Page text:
How I reduce muscle stiffness and pain while at work
Summer break is over — meaning less physical activity
Heading back to work at school at the end of summer is always an adjustment. As a college counselor and high school history teacher, having summers off is great, but it means quickly getting back into the swing of things.
During the break, I spend a lot of my time outdoors. I live and work on a horse farm, and I manage much of my chronic pain with physical activity. Lots of walking and otherwise moving around helps me avoid getting stiff.
When I go back to work, the periods of physical activity are more fragmented. Whether or not I sit most of the day depends on which role I’m performing.
After school, I try to get in as much riding and farm work as possible before the sun sets.
Unlike most teachers, I have an office because my primary job is counseling. That means I’m not on my feet as much as a full-time teacher. Sometimes that’s good because it gives my body a break. But sitting too long can cause stiffness, so I’ve looked for ways to avoid it.
What works for me
In my many years of teaching, I’ve learned three things that make my EDS complications more manageable. First, I rotate between sitting and standing. A standing desk placed on top of my regular one didn’t really work for me, though. With my injured shoulder, it was difficult to have my arm hanging down without support. After a lot of digging, I found a free-standing desk that’s similar to a high table with wheels. It allows me to rest my entire arm while I type, which eases the stress on my shoulder.
I also take regular breaks to walk around. I’m lucky to work in a supportive office with colleagues who are happy to let me do what I need to do to practice self-care. Walking around the outside of the building takes only about three minutes, but it provides me a great physical and emotional boost. I usually take a lap in the morning and another in the afternoon.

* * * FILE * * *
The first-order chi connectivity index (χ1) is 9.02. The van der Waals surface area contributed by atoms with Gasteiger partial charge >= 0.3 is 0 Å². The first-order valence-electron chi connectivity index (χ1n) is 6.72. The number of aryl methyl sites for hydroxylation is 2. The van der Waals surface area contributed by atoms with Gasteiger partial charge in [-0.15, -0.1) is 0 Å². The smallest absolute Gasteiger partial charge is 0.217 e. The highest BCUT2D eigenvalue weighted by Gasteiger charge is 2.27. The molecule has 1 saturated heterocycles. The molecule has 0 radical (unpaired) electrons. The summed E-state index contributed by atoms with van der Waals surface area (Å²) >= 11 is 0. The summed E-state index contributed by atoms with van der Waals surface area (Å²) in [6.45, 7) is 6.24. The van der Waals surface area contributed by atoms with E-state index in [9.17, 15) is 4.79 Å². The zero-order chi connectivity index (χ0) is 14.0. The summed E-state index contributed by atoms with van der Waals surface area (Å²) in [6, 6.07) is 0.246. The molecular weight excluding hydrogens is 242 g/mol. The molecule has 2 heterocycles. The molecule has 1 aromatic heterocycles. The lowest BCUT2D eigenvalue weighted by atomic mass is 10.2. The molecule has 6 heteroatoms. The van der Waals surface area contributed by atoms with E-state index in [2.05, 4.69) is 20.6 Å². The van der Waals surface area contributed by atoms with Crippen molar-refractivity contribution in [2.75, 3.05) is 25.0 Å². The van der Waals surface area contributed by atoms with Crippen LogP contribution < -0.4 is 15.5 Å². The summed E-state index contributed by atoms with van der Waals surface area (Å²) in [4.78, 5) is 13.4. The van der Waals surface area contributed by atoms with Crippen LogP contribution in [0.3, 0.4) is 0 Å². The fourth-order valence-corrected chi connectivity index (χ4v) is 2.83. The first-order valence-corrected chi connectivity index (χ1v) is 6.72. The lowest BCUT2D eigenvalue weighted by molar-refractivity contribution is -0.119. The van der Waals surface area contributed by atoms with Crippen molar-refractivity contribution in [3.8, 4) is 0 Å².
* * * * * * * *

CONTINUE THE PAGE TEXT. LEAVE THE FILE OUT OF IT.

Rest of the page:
I also make sure to wear supportive shoes. I’ve always had trouble with blisters on my feet, and recently, I’ve also been experiencing foot and heel pain. I don’t worry too much about fashion over function, so my shoes need only to be comfortable and professional.
Lastly, I’ve learned to try something new if what I’m doing isn’t working. I discovered that, even with good shoes, my feet or knees would hurt when I was at my standing desk, so I got a shock-absorbing mat to stand on. When I have back pain, I plug in a heating pad and set it up in my desk chair.
These small changes have made a big difference in my day-to-day comfort.
Like many things with EDS, finding what works best is often a process of trial and error. If a decision isn’t working like I had hoped, I’ve learned to search for other options until I find something that helps me.
It’s not always easy, and little things don’t magically make my EDS symptoms vanish. But they certainly do help to keep me more comfortable as I go about the day.
Note: Ehlers-Danlos News is strictly a news and information website about the disease. It does not provide medical advice, diagnosis, or treatment. This content is not intended to be a substitute for professional medical advice, diagnosis, or treatment. Always seek the advice of your physician or another qualified health provider with any questions you may have regarding a medical condition. Never disregard professional medical advice or delay in seeking it because of something you have read on this website. The opinions expressed in this column are not those of Ehlers-Danlos News or its parent company, BioNews, and are intended to spark discussion about issues pertaining to Ehlers-Danlos.